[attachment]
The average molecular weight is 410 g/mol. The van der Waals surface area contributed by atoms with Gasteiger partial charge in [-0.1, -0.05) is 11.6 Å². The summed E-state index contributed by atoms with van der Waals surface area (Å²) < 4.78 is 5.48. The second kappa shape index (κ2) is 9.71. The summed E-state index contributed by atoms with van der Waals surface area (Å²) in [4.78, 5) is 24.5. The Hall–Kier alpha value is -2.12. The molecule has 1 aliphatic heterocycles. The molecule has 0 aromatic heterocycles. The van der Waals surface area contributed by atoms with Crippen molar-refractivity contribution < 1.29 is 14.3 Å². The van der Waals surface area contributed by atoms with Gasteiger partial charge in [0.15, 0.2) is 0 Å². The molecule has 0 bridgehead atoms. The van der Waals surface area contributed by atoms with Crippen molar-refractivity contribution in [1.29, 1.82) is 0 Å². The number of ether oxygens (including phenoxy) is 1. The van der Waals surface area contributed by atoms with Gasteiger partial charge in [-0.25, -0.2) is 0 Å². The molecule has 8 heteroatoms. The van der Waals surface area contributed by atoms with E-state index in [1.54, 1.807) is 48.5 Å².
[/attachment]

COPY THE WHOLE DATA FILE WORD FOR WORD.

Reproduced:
The average molecular weight is 410 g/mol. The van der Waals surface area contributed by atoms with Gasteiger partial charge in [-0.1, -0.05) is 11.6 Å². The summed E-state index contributed by atoms with van der Waals surface area (Å²) < 4.78 is 5.48. The second kappa shape index (κ2) is 9.71. The summed E-state index contributed by atoms with van der Waals surface area (Å²) in [4.78, 5) is 24.5. The Hall–Kier alpha value is -2.12. The molecule has 1 aliphatic heterocycles. The molecule has 0 aromatic heterocycles. The van der Waals surface area contributed by atoms with Crippen molar-refractivity contribution < 1.29 is 14.3 Å². The van der Waals surface area contributed by atoms with Gasteiger partial charge in [0.15, 0.2) is 0 Å². The molecule has 0 bridgehead atoms. The van der Waals surface area contributed by atoms with Crippen molar-refractivity contribution in [1.29, 1.82) is 0 Å². The number of ether oxygens (including phenoxy) is 1. The van der Waals surface area contributed by atoms with Gasteiger partial charge in [-0.25, -0.2) is 0 Å². The molecule has 8 heteroatoms. The van der Waals surface area contributed by atoms with E-state index in [1.54, 1.807) is 48.5 Å².